While most private commercial banks maintained strong growth momentum in the second quarter of 2021, state-owned commercial banks and a few others such as MBB surprised the market when some banks recorded a decrease in profit.

According to statistics of Maybank Kim Eng Securities Company (MBKE), accumulated in the first 6 months of the year, the pre-tax profit of 17 listed banks increased by 55% over the same period last year, reaching VND 94,000 billion. In which, small-scale banks such as MSB, SSB and LPB led the growth momentum due to low comparison base and/or recognition of prepaid fees from insurance business cooperation.

In contrast, the records of state-owned commercial banks, though not impressive, are not worrisome. These banks are showing compliance with the State Bank's call to reduce profits, thereby allowing them to receive better credit lines.

“If the epidemic situation is well controlled in the third quarter, we believe these banks will be able to free up capital and certainly show a strong recovery in profits in the fourth quarter and 2022.” research group commented.

In terms of growth momentum in the first 6 months, it still mainly comes from net interest income (NII) when accounting for 70-80% of the total operating profit of banks. On average, banks all recorded NII growth of 33% YoY thanks to stable loan growth and NIM expansion to 4.6%.

Average NIM of banks widened to 4.6%

In addition, fee income of banks also grew strongly thanks to insurance cross-selling fees, payment fees and card fees. The banks with the contribution from the exclusive banca partnership (including upfront and commission fees) are the banks with the strongest growth, including VCB, ACB, SHB, LPB, MSB...

Thanks to the outstanding increase in interest income and similar income in the first 6 months, domestic banks have actively increased provisions to write off bad debts and strengthened provisions for loans before the financial crisis. complications of Covid-19. MBKE estimates that the average provisioning rate (also known as the credit rate) of the 17 listed banks will increase to 1.75% in the first half of 2021 (compared to 1.58% in the first half of 2021). 1/2021; 1.5% in the second half of 2020 and the whole of 2020).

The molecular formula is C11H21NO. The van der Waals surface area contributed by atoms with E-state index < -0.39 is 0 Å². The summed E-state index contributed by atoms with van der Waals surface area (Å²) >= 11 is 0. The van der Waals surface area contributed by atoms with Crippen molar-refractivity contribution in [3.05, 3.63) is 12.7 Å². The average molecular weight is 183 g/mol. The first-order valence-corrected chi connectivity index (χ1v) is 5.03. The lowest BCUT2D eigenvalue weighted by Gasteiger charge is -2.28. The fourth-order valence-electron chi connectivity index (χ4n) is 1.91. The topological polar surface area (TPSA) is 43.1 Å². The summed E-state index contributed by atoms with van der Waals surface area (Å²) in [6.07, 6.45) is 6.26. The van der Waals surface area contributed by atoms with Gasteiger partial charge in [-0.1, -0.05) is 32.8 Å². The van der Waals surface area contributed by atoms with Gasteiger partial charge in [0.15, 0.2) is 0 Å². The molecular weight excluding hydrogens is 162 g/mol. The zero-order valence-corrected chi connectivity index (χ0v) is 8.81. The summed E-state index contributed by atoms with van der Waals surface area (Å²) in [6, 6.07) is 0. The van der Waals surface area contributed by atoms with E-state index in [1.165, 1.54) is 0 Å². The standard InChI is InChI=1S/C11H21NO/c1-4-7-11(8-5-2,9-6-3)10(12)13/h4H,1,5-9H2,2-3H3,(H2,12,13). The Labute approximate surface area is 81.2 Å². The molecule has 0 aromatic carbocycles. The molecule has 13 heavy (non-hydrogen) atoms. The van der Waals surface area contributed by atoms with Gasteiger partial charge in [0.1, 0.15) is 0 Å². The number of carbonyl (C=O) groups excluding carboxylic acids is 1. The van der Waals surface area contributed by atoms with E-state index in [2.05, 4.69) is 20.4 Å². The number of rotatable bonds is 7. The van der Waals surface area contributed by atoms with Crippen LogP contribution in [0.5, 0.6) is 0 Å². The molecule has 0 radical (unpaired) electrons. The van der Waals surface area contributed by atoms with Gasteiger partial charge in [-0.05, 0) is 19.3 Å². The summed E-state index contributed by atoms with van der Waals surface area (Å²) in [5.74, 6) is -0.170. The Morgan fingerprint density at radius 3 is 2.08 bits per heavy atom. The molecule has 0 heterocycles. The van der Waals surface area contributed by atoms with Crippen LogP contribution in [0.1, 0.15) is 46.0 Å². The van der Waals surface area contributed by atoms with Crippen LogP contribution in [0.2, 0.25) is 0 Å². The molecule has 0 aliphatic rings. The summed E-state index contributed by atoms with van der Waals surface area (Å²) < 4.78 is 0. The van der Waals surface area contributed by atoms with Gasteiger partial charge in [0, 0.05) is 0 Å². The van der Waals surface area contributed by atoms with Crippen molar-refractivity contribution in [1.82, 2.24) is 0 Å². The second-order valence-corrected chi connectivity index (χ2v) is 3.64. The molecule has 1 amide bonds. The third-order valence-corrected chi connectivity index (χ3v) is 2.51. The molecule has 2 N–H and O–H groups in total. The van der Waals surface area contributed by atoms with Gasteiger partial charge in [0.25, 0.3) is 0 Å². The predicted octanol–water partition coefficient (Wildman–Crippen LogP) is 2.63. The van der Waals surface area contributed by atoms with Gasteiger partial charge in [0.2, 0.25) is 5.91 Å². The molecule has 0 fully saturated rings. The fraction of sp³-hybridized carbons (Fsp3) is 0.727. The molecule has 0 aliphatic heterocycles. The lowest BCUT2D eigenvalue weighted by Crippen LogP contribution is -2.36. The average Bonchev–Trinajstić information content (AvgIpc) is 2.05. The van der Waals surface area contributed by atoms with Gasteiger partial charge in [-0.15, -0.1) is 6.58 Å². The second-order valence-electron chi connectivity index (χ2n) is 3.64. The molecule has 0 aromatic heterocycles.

The sudden increase in provisioning fees at some banks such as ACB, SHB or EIB is due to the low comparative base. Therefore, even with such an increase, the provisioning ratio of these banks is still below 1.5%.

As for system safety ratios, MBKE estimates that commercial banks are maintaining CAR at 11.3%; average LDR is around 78%. This shows that banks still have significant room to maintain NIM in the second half of 2021 amid falling loan yields (by increasing LDR).

At the same time, by the end of the first 6 months of 2021, the bad debt ratio at listed banks was still maintained at a stable level. On the other hand, thanks to the strong increase in interest income and similar income, domestic banks have actively increased provisioning to strengthen provisions for loan risks.

“As a result, the average NPL coverage ratio has been raised from 60-70% 3 years ago to 125% by the end of 2020 and continues to increase to an average of 150% by the end of the first half of 2021.” MBKE commented.

With the above results, the research team proposed 3 scenarios for bank profits in 2021. Specifically, bank profits increased by 37% with an optimistic scenario; 33% with the base scenario; 25% with the pessimistic scenario.

In which, the basic scenario based on the development of the 4th Covid-19 wave will be controlled in August 2021; vaccination rate reaches 30% of the population (2 doses) by the end of 2021 and 75% in the first half of 2022. Therefore, GDP growth can be maintained at 5.5% in 2021 and reach 6.5- 6.8% in 2022; credit growth will reach 12.5-13% in 2021 and about 14% in 2022.

Three scenarios for profit growth of MBKE bank.